10 Things You Need to Know About Google Search Console

Google Search Console is a great (FREE!) way to be proactive about your website.

When you get everything from a little help indexing your website to crawl stats to errors to keywords and impressions, Google helps give you just a little more insight to how they see your site.

Here are 10 things you need to know about Google Search Console.

1. You must add your property.

Want to get your website indexed faster? Or simply be aware of errors or crawl stats on your site? First thing you need to know about GSC: you’ll have add your website.

Google makes it (relatively) easy to install Google Search Console. You have a number of options, which does make it relatively simple. First, you have the choice of a domain (important if you use a number of subdomains).

The domain property type requires DNS verification

…whereas the URL prefix option gives you a wide variety of choices, including: HTML file upload, HTML tag, Google Analytics code (my personal favorite!), Google Tag Manager, and Domain name provider.

2. Find out if your site is indexed.

While you can also do a site:[yourwebsite.com] command in a Google search to see if your website is indexed, why not also use Google Search Console?

You’ll be able to see a running tally of how many of your site’s pages are indexed, according to Google. You’ll find this under Index > Coverage.

3. Find errors here first.

This is one of the most valuable reasons to use Google Search Console: find errors here first before hearing about them from site visitors.

Review your account early each month when you get a monthly report regarding the status of your site. For the really important error issues, Search Console will email you directly as they occur.

Again, under Index > Coverage, you can see errors occurring on your website.

4. Submit your sitemap.

Your sitemap is a valuable way for search engines to confirm that they know about all of the pages on your website. Even though you can see exactly what pages are indexed (see above), submitting your sitemap is an easy way to double check that all pages are indexed. You’ll be able to add your sitemap in the – you guessed it – Sitemaps section.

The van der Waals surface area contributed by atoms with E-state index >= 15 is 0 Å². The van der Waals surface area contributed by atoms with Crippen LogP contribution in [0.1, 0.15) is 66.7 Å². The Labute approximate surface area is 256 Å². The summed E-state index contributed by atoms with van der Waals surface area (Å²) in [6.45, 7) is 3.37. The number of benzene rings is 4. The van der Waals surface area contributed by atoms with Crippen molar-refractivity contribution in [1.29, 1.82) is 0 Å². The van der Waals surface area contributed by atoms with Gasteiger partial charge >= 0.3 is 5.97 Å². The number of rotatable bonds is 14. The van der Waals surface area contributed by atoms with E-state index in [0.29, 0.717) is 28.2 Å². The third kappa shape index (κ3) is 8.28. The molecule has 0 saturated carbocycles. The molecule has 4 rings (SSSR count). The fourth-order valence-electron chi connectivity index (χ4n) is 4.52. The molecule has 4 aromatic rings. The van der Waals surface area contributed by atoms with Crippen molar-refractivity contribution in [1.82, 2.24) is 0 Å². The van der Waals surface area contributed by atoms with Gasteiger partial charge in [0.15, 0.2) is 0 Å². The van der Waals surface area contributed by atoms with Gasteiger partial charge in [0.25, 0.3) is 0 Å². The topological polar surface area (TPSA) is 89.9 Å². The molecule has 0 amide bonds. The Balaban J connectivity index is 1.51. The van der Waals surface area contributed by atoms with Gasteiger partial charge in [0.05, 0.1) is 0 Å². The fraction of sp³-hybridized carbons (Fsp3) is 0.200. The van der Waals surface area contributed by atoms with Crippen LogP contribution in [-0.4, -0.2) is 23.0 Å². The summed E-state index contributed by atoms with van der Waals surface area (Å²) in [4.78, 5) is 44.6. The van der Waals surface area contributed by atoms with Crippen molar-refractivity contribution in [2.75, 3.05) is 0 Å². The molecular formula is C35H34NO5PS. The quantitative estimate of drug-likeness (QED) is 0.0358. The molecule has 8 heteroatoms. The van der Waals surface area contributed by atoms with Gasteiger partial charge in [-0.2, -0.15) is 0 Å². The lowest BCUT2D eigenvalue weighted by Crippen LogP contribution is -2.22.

5. View your search engine rankings.

Perhaps the best part about Google Search Console? An up-close look at what keywords you’re ranking for and how many people are clicking on your site as a result.

Under the Performance section, you’ll see this invaluable data, including total clicks, total impressions (how often visitors saw your search result), average CTR (click through rate or clicks/impressions), and average position (ranking).

Below this graph, you get what you came for: all of the search terms that you’re ranking for, along with all the powerful stats you saw above.

But it doesn’t end there. Peek up at the top of that last image and you’ll see a ton of different tabs.

Not only will you see the general queries your site is ranking for, but you can also see rankings by page (extremely powerful when trying to get data on a page-by-page basis), country, device, appearance, and even date.

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6. Remove a URL.

Have a page that you no longer want indexed? Add it to your robots.txt file, but then add it under Removals to request Google quickly removes it from their index.

This tool is helpful for error pages that don’t exist or private content that should be hidden from the search engines, such as content behind a login page.

7. Find out who’s linking to you.

While incoming link data is slightly more accurate (and thorough) through a service like Moz’s Link Explorer, Google Search Console gives you a great place to start.

Under Links, you can get an idea of what websites are linking to yours, along with your internal site linking.

8. Disavow spammy links.

Speaking of incoming links, there may be situations where you have a particularly spammy looking website linking to yours.

Since part of the way Google evaluates where your website should be ranked includes the value of the websites linking to yours, it stands to reason that you don’t want spammy links pointing at you.

To disavow, go here and follow these instructions.

9. Improve mobile usability.

It’s no secret that good mobile usability will help your search rankings and Google Search Console gives you the insights you need to improve any mobile usability issues under the Mobile Usability section.

10. View your core web vitals data.

A new ranking factor expected in 2021, core web vitals is essentially meant to measure real world usability. Factors like site speed, site stability, interactivity will join other metrics in Google’s algorithm to help assess the user’s experience.

The Core Web Vitals section in Google Search Console gives you a sense of which pages are performing poorly, need improvement, and those that are doing well. In other words, this new report gives you direct access to what pages need to be fixed to rank better!

Ready to start showing up higher in Google results?